GMATPrepNow wrote:

If y < 0 < x, is x/y > -1?

(1) x + y > 0

(2) 3x < -2y

VERY important problem, Brent. Congrats!

(I believe it is a 650-700 level, by the way.)

\(y < 0 < x\,\,\,\, \Leftrightarrow \,\,\,\,\,\left\{ \matrix{

\,y < 0\,\,\,\,\left( * \right) \hfill \cr

\,x > 0 \hfill \cr} \right.\)

\(\frac{x}{y}\,\,\,\mathop > \limits^? \,\, - 1\,\,\,\,\,\,\mathop \Leftrightarrow \limits^{\left( * \right)} \,\,\,\,\,\boxed{\,\,x\,\mathop < \limits^? \, - y\,\,\,}\,\,\,\)

\(\left( 1 \right)\,\,x + y > 0\,\,\,\,\,\mathop \Rightarrow \limits^{{\text{FOCUS}}\,\,!} \,\,\,\,\,x > - y\,\,\,\,\,\, \Rightarrow \,\,\,\,\,\left\langle {{\text{NO}}} \right\rangle\)

\(\left( 2 \right)\,\,\,\,3x < - 2y\,\,\,\,\,\mathop \Rightarrow \limits^{{\text{FOCUS}}\,\,!} \,\,\,\,\,x < - \frac{2}{3}y\,\,\,\mathop < \limits^{\left( {**} \right)} \,\,\, - y\,\,\,\,\,\,\, \Rightarrow \,\,\,\,\,\left\langle {{\text{YES}}} \right\rangle \,\)

\(\left( {**} \right)\,\,\, - \frac{2}{3} > - 1\,\,\,\mathop \Rightarrow \limits^{\left( * \right)} \,\,\, - \frac{2}{3}y < - 1 \cdot y\,\,\,\, \Rightarrow \,\,\,\, - \frac{2}{3}y < - y\)

This solution follows the notations and rationale taught in the GMATH method.

Regards,

Fabio.

P.S.: this problem is PERFECTLY stated. More explicitly: some people believe (D) must have statements "answering the same" but this belief is simply NOT true.

Proof: *I* have asked this question to an official GMAT representant in 2012. My question and the full official answer are below:

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Question: I´ve been teaching students in Brazil for the quantitative section of the GMAT for more than a decade and although the (D) alternative in data sufficiency does NOT necessarily mean EXPLICITLY that both statements answers in the same way to the question asked it is usually the case in official problems. After many years thinking about this small (but interesting) detail and having read good arguments for the fact that the answers (in this (D) right choice case) "must" be the same.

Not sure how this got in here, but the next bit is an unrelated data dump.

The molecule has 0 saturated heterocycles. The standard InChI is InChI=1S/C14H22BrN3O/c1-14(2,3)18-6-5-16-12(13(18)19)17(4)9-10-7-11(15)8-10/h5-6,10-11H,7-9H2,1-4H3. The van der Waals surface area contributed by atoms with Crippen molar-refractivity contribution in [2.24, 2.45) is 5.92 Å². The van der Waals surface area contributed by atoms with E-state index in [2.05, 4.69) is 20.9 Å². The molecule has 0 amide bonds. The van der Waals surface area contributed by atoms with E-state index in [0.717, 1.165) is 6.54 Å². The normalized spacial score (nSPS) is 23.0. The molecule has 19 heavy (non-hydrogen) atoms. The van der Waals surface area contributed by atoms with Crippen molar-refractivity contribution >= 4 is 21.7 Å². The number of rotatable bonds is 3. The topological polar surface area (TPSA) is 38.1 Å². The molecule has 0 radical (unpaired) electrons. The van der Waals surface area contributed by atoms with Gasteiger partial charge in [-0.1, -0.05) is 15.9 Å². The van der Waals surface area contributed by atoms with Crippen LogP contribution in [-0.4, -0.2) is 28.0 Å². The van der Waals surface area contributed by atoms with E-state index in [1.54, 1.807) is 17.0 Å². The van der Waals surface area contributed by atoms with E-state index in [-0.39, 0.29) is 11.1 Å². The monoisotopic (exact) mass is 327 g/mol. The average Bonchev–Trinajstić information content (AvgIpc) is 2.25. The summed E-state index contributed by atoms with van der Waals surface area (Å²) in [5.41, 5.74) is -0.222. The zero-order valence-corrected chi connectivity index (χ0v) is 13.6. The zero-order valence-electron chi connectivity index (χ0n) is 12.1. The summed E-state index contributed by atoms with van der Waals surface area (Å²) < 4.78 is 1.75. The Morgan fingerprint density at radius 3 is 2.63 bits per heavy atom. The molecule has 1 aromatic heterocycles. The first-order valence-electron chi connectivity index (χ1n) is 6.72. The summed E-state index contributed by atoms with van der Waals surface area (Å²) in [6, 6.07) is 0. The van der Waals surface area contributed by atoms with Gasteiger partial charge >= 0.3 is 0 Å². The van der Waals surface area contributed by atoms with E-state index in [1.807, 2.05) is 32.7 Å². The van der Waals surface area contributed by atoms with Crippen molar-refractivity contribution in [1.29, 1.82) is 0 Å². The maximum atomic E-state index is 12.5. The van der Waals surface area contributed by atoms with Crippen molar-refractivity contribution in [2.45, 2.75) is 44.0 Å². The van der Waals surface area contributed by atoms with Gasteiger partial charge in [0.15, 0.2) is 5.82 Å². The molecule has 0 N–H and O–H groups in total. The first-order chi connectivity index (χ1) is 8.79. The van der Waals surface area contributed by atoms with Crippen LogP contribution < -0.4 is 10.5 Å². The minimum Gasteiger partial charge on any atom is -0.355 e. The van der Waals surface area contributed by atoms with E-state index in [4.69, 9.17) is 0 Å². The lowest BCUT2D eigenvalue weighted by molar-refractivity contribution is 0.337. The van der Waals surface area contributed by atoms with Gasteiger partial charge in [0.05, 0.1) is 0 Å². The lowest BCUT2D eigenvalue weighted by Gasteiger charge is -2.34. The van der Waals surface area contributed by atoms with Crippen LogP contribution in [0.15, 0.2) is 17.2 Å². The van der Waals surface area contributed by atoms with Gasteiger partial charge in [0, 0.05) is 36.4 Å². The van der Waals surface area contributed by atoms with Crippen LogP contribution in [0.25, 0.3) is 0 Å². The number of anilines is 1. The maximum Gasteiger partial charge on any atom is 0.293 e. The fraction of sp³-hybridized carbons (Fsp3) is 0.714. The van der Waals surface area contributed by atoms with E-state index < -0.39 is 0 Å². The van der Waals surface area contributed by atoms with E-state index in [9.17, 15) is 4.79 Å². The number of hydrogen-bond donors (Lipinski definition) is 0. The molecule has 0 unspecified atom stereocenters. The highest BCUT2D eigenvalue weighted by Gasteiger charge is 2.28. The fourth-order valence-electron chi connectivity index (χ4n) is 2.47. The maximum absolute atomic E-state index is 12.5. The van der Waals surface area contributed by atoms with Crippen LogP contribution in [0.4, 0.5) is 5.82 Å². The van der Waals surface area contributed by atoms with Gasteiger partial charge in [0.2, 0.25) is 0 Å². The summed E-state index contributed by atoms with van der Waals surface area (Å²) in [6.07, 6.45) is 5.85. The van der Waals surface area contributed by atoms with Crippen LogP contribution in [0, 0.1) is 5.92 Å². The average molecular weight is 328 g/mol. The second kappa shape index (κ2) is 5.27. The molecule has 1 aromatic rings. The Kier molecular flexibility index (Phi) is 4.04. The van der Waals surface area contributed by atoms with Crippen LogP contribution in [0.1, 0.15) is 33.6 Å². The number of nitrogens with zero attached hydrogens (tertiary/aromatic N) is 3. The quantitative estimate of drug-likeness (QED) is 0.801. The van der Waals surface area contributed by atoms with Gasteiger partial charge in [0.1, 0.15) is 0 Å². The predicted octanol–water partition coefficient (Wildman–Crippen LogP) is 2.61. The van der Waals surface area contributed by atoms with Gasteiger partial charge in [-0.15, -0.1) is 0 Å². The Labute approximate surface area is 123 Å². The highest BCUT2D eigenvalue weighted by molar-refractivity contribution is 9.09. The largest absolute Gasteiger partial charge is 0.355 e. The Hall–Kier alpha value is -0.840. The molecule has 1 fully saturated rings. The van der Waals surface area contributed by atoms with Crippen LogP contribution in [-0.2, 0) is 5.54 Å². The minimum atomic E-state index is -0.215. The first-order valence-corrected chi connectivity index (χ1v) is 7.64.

Well, my question is: could you please tell me/us the "official" position in this matter? In other words, may we (students/teachers) be 100% sure all GMAT data sufficiency problems are created in the following sense: there is one single scenario presented pre-statements and both statements must refer to the same scenario and, therefore, all info given in the statements are "coherent" between them without any possible situation in which one statement could give us a conclusion that is not compatible to any possible conclusion taken from the other statement?

I hope I could make my question clear.

Thanks a lot,

Fabio.

Answer:Hello, Fabio! There are not any "official" rules with regard to your scenario.

DS has been on the GMAT exam since 1991 and it is certainly possible that someone very familiar with DS would be able to find a counter example in one of the OGs.

That said, it is highly unlikely that you would come across a question with independently sufficient statements that contradict each other.

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Fabio Skilnik :: http://www.GMATH.net (Math for the GMAT)

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